Prove that if f : (a,b)-->R is is uniformly continuous function in (a,b) so f is bounded function.
Assume it's not bounded then pick a (unbounded) sequence $\displaystyle (x_n) \subset (a,b)$ such that $\displaystyle f(x_n)<f(x_{n+1})$ for all $\displaystyle n$ then since this sequence is bounded we get a Cauchy subsequence $\displaystyle (x_{n_k})$ by Bolzano-Weierstrass. Since $\displaystyle f$ is uniformly cont. it sends Cauchy seq. into Cauchy seq. but what can you say about $\displaystyle f(x_{n_k})$ by construction?.
I believe that now it is easier to understand it.
If $\displaystyle f$ is unif. cont and $\displaystyle \left(x_{n_k}\right)$ is Cauchy, then $\displaystyle f\left(x_{n_k}\right)$ is Cauchy too.
Let $\displaystyle \epsilon>0$. Since $\displaystyle f$ is unif cont, there exists $\displaystyle \delta>0$ such as $\displaystyle |x-y|<\delta\Rightarrow |f(x)-f(y)|<\epsilon.$ Since $\displaystyle \left(x_{n_k}\right)$ is Cauchy, there existe $\displaystyle K$ such as $\displaystyle |x_{n_i}-x_{n_j}|<\delta$ for all $\displaystyle i,j\geq K$.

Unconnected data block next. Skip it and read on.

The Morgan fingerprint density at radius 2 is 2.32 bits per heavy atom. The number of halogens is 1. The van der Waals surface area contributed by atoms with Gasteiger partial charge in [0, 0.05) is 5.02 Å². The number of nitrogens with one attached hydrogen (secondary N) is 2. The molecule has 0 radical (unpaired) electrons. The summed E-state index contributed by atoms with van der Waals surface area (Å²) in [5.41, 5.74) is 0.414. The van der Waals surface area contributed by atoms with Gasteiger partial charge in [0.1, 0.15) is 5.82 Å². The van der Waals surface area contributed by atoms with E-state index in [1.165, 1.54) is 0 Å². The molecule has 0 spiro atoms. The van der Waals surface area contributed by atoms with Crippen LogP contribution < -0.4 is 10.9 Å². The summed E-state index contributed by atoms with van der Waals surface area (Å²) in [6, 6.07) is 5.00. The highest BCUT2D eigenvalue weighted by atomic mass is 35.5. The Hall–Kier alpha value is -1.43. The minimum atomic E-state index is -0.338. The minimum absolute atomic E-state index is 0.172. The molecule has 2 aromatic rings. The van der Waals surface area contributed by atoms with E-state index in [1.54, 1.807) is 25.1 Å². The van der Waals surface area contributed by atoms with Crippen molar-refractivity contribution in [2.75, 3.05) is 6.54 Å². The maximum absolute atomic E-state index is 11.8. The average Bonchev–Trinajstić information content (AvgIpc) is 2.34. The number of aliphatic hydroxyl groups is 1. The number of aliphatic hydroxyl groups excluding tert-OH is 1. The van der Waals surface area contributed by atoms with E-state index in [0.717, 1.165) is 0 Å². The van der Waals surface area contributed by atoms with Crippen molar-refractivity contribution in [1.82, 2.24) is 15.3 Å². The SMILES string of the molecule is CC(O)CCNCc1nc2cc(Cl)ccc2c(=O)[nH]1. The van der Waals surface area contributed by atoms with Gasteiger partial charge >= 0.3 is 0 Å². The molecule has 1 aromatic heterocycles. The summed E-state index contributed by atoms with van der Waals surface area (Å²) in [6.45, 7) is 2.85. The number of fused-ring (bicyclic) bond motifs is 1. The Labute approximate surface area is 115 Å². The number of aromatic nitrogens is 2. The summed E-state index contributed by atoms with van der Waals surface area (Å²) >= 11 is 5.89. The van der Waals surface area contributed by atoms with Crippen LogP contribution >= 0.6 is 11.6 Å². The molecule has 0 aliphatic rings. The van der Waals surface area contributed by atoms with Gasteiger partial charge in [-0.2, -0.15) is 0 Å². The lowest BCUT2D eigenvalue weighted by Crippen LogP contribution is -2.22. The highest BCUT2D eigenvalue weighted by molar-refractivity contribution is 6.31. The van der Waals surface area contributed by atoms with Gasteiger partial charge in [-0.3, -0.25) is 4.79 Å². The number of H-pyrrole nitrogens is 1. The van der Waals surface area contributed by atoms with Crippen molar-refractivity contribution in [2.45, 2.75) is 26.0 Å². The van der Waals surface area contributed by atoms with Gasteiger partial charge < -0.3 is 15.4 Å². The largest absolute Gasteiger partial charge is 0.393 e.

So you know a Cauchy sequence is bounded, and Abu-Khalil proved that if $\displaystyle f$ is a unif. cont. function and $\displaystyle x_n$ is a Cauchy seq. then $\displaystyle f(x_n)$ is also a Cauchy seq. but by how we constructed them $\displaystyle f(x_n) \rightarrow \infty$ (or $\displaystyle -\infty$ in which case invert all inequalities in my first post) clearly contradicting the fact that $\displaystyle f$ is unif. cont. so we conclude that our initial hypothesis is false ie. $\displaystyle f$ is bounded.